Conditions General

Understanding Dupuytren’s Contracture

If you feel a tightening in your hands, or if from time to time your hands cramp up for no apparent reason, the cause could be Dupuytren contracture. This is a tightening in the fascia of your hands. Fascia are fibrous tissues that are located inside the palms of your hands, and progressive tightening can eventually result in difficulty using the hand along with an unsightly, claw-like appearance as your fingers begin to curl inward.

Diagnosing Dupuytren Contracture

As you might expect, diagnosis of Dupuytren contracture is done by examining the hand. During the examination, the doctor will usually find a tender nodule in the neighborhood of the third or fourth finger, in the palm. Initially, this nodule may cause pain, but eventually it will go away as the fingers begin to curl inward.

In order to effectively confirm or rule out Dupuytren contracture, your doctor will also take a complete history to determine if there is anything in your medical background that could be connected with the condition. If you consume excessive amounts of alcohol, or if you have diabetes or epilepsy, you are at a higher risk for Dupuytren contracture, although these are simply factors that seem to go hand in hand with Dupuytren contracture – the actual causes of the condition are not known.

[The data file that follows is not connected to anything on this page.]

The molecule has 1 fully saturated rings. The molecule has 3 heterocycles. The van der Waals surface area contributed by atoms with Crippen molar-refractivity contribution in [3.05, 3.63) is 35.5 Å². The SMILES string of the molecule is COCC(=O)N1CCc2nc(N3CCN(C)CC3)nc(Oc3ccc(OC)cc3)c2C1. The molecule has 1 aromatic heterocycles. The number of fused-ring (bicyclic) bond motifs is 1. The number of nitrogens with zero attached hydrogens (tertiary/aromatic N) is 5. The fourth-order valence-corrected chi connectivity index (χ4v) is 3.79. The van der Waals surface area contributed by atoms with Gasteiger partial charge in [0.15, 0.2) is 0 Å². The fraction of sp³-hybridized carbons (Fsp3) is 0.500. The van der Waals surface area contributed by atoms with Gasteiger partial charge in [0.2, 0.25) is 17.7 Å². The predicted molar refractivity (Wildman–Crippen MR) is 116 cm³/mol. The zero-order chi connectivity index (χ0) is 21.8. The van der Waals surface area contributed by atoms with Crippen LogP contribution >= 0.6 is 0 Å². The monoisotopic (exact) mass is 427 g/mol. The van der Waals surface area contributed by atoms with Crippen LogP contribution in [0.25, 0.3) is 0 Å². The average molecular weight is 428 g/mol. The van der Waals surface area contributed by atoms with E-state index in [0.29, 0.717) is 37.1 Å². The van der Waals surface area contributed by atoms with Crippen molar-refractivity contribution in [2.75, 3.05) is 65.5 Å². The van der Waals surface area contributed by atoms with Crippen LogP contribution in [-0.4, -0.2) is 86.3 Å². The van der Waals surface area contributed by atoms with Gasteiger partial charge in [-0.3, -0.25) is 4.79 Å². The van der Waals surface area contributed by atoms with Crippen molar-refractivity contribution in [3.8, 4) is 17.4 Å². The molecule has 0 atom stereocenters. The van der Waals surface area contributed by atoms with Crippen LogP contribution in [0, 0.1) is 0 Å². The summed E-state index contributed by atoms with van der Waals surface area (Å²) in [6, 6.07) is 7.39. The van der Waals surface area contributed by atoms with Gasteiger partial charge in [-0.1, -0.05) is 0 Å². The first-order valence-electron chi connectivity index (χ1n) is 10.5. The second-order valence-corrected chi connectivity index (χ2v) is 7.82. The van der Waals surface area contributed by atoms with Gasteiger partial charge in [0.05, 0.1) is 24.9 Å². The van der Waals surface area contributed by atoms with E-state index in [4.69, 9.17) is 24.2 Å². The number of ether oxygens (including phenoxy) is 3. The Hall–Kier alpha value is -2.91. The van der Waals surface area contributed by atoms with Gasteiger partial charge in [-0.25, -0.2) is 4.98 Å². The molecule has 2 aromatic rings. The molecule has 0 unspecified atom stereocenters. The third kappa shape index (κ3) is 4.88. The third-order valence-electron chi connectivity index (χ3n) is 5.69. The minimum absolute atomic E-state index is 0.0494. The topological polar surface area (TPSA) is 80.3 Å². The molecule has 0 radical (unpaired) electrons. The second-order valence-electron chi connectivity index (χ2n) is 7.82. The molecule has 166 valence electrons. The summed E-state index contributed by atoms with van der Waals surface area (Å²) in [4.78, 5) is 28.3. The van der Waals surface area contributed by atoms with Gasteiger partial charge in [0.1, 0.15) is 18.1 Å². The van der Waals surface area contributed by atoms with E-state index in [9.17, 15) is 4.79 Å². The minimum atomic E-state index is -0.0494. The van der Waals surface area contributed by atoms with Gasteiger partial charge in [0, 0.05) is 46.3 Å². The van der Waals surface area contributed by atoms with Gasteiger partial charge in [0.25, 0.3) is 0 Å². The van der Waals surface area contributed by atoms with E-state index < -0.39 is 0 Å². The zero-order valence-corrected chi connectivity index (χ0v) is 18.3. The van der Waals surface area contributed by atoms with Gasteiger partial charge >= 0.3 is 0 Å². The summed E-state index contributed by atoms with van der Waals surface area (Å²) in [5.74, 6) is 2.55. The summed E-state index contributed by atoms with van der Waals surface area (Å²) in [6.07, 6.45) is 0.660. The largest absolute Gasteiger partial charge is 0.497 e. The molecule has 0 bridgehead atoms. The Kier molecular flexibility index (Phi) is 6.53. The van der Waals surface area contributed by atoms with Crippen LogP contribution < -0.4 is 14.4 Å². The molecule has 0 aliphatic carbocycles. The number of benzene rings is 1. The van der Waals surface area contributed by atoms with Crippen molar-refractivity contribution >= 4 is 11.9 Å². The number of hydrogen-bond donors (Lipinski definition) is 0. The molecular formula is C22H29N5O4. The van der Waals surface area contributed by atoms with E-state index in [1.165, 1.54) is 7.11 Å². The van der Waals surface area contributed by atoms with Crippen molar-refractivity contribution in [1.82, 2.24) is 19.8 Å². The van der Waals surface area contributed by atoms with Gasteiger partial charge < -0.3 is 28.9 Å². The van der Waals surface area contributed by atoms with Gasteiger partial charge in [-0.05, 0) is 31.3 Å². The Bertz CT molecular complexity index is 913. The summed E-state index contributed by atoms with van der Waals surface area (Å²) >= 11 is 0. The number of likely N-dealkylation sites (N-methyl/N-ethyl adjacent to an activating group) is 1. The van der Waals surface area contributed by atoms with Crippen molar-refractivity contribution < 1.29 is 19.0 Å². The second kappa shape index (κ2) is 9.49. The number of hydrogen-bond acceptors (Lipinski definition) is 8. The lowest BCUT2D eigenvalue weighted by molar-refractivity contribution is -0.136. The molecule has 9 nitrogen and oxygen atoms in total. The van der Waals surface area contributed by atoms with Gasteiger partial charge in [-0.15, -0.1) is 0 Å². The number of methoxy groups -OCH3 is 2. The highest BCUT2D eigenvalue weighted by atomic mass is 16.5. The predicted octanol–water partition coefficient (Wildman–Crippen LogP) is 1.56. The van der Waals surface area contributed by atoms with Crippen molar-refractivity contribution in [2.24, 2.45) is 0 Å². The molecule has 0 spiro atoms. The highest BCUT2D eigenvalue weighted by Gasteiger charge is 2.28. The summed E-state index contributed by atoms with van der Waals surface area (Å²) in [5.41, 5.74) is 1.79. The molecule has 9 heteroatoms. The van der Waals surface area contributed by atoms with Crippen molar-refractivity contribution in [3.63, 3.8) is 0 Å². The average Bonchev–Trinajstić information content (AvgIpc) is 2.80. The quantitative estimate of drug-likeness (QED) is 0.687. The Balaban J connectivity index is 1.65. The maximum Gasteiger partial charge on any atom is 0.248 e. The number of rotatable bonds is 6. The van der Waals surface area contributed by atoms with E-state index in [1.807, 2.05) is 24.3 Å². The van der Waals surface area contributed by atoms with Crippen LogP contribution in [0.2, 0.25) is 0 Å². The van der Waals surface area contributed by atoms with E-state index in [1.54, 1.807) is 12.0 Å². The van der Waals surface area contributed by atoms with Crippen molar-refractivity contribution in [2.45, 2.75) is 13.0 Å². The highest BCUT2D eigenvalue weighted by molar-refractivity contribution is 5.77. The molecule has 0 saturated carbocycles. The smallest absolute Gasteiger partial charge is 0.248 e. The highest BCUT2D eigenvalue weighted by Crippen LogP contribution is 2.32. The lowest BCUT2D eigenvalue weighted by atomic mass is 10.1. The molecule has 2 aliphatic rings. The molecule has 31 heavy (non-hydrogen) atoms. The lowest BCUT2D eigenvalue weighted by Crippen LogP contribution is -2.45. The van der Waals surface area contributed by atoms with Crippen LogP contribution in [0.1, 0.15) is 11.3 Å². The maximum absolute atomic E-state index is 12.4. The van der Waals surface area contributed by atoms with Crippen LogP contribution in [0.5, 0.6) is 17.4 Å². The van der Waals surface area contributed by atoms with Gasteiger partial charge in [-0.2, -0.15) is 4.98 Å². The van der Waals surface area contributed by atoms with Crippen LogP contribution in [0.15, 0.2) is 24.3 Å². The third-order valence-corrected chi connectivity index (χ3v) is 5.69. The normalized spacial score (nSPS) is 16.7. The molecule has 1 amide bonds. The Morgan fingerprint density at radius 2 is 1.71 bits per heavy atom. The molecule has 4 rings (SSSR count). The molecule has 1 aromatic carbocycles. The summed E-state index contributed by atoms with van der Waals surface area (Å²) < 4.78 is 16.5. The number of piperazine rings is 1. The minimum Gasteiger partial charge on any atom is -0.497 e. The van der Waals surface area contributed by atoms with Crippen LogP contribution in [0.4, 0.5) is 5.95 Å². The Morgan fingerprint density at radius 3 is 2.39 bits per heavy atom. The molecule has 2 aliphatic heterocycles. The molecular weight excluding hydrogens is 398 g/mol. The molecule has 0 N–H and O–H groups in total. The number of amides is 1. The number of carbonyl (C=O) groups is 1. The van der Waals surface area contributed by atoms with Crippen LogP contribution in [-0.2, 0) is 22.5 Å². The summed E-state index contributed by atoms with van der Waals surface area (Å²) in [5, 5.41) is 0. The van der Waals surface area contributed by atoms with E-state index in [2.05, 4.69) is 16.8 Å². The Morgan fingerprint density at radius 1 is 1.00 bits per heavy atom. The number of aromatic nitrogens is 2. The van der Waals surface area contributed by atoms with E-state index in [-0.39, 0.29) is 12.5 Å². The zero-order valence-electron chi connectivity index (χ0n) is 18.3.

What is known is that the condition appears to be hereditary, is more common in men than in women, and usually appears after the age of 45. There also appears to be a genetic component, but having the genetic makeup that is present in Dupuytren contracture sufferers does not necessarily mean that you will develop the condition. Approximately 5% of Americans have Dupuytren contracture. In about half of cases, both hands are affected. Interestingly, when the disorder affects only one hand, it is twice as likely to be the right hand.

Treating Dupuytren Contracture

If the condition is identified before the fingers start to curl inward, injection of a corticosteroid can relieve the symptoms. It is important to note, though, that this will simply ease the symptoms – it will not halt the progression of the condition.

Occasionally, Dupuytren contracture will go away without treatment, but usually at some point surgery will be required. Even after surgery, hand function may be limited. This is because removing the diseased fascia is not an easy procedure – the fascia protects a multitude of blood vessels, nerves and tendons, so the hand surgeon has to err on the side of caution.

The Final Word

If you are experiencing any of the symptoms of Dupuytren contracture, it is important that you see a competent hand surgeon in order to determine if the cause is actually Dupuytren disorder or due to some other condition. Then you can work together to agree on a course of treatment, which could include corticosteroid injections, and which may or may not include surgery. Although Dupuytren contracture does sometimes simply go away without treatment, that is the exception, not the rule.